I am a huge fan of Kody Keplinger. I loved reading The Duff and Laughing Out Loud. She is a great writer and knows the young adult reading audience that her stories are so relevant and easy to swallow. So when I found out that she had another book coming out, I had to automatically buy it and read it. I read it in two days, and that is a record for myself.

The story follows a legally blind girl who befriends the town disappointment. After a rocky start, their friendship blossoms and things start to chance. Agnes, the legally blind teenage girl who has very over protective parents starts to come to her senses about her friends and the way her parents look after her, when Bo, the town disappointment starts helping her have fun. What follows is a trail of booze, boys and behaviour that is shocking for both Agnes and her parents. But then there is a twist, they go on the run and run they do. With a stolen car, unexpected information and dirty motel rooms, the girls find themselves at wits end, when they run out of food and lies for each other.

This story is an expected Thelma and Louise recreation. It tells of lies and truths and how much it can hurt someone. It tells of confidence and self-worth, but most importantly, the book talks about the importance of friendship.

If you like Kody Keplinger, adventure and escapades and just an overall great female friendship, than this is the book for you.

I give this book 4.0 out of 5 booky stars!

You can buy a copy of this book from:


Angus & Robertson Book World

The Co-Op Bookshop

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Book Review for ‘The Dress’ by Jane L. Rosen

The Dress / Jane L. Rosen / 2016 / Penguin Random House (Century) / ISBN 9781780895895 / 300 Pages / Fiction

Legend has it that every season there is one dress. The dress that can make your career, ignite a spark with that special someone, or utterly transform your life. For Felicia, who has been in love with her book for 20 years; for Natalie, who has sworn off men since her ex dumped her – for them and for others, life is about to change. And all because of their brush with the dress of the season, the perfect little black number that everyone wants to get their hands on…


Review –

I love this book. It is a great romantic comedy that I couldn’t put down when I picked it up and started reading it. The story follows a handful of people, all of which you kind of lose track whilst your reading the book, because there are so many of them and because every chapter is from a different character’s perspective. But it is great. It’s about a dress, and not just any dress, but the dress of the season and somehow, every character in the book is bound to this new fantastic dress and their lives change because of it.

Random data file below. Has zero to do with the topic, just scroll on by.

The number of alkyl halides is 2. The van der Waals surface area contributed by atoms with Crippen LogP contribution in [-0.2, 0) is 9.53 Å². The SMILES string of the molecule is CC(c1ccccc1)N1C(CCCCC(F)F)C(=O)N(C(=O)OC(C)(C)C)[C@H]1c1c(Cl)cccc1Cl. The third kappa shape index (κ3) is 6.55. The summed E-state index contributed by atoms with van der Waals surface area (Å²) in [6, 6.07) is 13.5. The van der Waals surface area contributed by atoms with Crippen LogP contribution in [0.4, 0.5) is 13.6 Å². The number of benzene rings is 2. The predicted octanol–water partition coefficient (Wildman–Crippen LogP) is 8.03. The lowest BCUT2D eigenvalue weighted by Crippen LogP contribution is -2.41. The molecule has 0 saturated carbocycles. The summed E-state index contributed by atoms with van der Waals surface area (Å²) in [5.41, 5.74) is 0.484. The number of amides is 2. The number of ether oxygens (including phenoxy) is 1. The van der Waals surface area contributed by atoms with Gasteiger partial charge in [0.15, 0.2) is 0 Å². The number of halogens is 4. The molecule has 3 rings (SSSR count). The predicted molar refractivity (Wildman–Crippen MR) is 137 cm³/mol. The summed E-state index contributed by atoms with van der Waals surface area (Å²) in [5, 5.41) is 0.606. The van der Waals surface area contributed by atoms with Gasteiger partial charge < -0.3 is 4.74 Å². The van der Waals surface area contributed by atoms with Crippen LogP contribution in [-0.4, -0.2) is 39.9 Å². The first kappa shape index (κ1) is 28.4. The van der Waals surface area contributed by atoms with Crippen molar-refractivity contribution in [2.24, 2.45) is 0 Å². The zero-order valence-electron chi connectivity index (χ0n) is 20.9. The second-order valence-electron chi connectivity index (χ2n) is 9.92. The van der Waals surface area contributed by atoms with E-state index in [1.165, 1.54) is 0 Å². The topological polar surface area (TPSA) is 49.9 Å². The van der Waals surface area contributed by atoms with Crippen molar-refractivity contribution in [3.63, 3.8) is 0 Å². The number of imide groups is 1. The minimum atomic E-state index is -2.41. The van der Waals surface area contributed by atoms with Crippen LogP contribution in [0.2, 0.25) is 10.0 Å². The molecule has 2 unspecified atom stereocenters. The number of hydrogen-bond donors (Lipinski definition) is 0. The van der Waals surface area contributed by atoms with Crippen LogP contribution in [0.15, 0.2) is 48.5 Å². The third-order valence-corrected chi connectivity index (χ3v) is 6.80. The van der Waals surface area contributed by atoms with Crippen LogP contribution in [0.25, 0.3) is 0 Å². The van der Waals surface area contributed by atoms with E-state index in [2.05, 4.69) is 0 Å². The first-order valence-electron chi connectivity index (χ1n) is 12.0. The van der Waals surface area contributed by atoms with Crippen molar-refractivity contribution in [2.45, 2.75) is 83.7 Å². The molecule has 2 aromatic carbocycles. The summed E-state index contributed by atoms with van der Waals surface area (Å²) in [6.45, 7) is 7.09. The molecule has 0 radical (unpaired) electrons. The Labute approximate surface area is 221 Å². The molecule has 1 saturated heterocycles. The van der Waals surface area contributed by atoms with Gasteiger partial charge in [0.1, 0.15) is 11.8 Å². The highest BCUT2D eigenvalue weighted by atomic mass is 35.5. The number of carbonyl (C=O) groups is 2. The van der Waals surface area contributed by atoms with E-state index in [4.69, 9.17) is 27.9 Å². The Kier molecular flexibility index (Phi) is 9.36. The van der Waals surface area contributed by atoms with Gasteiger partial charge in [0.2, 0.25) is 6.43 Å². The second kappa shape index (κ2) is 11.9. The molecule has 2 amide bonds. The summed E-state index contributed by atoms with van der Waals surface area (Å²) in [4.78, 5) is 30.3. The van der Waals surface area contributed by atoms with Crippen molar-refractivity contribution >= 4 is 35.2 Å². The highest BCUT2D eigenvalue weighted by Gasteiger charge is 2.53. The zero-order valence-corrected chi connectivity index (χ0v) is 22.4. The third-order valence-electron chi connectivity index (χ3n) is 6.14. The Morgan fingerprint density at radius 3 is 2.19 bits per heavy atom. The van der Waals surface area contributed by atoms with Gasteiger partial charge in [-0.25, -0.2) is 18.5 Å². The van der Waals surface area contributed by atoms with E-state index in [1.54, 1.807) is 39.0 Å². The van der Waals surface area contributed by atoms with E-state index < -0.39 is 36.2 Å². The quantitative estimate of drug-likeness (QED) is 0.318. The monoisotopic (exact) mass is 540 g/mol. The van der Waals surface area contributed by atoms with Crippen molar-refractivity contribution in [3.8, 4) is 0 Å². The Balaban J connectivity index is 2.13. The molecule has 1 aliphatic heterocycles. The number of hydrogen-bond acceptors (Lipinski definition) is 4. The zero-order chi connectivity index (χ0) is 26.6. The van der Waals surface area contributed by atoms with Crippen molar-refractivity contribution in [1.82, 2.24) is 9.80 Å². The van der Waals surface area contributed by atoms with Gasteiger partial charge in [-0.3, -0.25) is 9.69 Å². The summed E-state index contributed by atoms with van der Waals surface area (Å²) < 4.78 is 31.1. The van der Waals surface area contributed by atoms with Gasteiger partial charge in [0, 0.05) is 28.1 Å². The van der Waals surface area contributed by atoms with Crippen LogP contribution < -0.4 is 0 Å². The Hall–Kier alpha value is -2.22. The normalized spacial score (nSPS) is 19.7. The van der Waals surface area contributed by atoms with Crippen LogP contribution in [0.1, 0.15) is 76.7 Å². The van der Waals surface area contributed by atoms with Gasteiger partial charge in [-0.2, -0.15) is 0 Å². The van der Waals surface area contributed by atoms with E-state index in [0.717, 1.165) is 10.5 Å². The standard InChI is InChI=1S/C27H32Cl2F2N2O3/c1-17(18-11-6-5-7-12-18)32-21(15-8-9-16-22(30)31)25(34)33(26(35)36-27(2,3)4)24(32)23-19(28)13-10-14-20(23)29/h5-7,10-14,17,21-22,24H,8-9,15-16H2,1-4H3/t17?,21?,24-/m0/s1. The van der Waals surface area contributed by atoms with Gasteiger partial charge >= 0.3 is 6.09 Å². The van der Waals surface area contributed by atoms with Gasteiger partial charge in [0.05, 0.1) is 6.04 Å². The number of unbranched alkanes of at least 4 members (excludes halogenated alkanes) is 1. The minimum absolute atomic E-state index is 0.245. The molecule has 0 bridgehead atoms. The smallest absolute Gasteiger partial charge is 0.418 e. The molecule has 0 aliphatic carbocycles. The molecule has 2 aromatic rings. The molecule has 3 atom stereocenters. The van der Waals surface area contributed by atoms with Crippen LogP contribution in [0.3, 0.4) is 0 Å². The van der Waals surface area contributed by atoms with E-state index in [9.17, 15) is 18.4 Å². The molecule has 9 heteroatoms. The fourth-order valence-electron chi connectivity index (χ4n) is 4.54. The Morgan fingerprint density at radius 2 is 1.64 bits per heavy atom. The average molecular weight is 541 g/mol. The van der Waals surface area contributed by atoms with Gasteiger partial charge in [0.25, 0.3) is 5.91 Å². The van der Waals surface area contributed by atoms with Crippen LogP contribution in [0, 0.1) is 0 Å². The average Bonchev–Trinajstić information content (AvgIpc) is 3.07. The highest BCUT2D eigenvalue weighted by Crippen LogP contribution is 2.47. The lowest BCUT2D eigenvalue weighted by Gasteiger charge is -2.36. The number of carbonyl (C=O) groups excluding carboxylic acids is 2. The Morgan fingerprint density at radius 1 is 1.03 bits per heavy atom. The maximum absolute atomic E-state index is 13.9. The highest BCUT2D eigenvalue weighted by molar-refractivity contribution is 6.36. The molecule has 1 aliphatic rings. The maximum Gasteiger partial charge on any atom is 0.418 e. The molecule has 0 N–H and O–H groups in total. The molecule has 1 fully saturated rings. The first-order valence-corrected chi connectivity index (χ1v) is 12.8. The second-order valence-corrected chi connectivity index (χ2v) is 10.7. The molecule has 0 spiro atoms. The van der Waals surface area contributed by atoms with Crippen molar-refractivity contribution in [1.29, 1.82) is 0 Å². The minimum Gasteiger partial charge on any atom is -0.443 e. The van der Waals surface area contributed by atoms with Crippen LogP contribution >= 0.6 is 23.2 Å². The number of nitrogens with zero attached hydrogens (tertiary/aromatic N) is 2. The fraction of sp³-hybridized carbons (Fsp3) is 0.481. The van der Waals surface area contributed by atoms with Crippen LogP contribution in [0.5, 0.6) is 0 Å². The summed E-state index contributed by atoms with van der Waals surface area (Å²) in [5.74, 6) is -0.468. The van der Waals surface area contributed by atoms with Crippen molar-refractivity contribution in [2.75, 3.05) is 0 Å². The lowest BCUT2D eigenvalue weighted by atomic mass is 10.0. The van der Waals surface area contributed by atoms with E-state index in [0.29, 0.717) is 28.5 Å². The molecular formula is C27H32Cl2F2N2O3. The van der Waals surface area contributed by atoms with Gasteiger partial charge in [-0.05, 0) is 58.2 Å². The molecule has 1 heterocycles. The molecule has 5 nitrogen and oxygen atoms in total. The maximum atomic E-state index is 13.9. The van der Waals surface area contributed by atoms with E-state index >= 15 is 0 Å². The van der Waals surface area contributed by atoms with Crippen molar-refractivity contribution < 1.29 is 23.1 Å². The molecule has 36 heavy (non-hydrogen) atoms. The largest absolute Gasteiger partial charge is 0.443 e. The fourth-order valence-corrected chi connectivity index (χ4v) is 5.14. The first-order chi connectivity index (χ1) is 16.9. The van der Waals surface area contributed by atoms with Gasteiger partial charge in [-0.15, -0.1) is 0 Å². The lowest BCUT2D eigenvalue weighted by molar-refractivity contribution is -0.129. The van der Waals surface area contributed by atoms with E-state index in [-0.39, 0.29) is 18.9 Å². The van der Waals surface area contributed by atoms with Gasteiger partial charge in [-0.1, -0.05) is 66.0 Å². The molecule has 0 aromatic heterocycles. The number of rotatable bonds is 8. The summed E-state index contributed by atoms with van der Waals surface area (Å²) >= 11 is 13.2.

There is the man who designed the dress, the ladies selling the dress, the men buying the dress for their wives and girlfriends, the lucky few who get to wear the dress for a special night out and then have to return it and the doctor who makes his grandmother happen when he meets a girl because of the dress. A lot happens in this book but yet at the same time, you really want more to happen in the book because it doesn’t feel like you are getting enough of the one characters story because it is broken down into everyone else’s story.

I love the author’s writing. I love the unique voices she has given to all of the characters, and didn’t lose their unique voices when combining and interloping characters throughout the book. The titles of the chapters are fun, but kind of unnecessary. The ending is fantastic, but I wish there was more.

If you’re a fan of romantic comedy books and movies, like Bridget Jones Diary, or The Devil Wears Prada, than this is the book for you and all of your girlfriends too.

I give this book 4.5 out of 5 booky stars!

You can buy a copy of this book from:


Angus & Robertson Book World

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Day #21 #aussieoctoberchallenge 

Day #21 – book + music.

I thought I would do something a little different and take a photo of the last concert book I brought and last cds I brought. And yes I do buy cds still.

The concert book is from the Rob Thomas Concert I weny to up in the Hunter Valley with my brst friend at the beginning of the year. The One Republic and Kings of Leon cds are new purchases and if you aren’t listening to them than you are definitely missing out.

Stick around. . . 

Book Review for ‘Black Rock White City’ by A.S. Patric

Black Rock White City / A.S. Patric / 2015 / Transit Lounge Publishing / ISBN 9781921924835 / 248 Pages / Alternative Fiction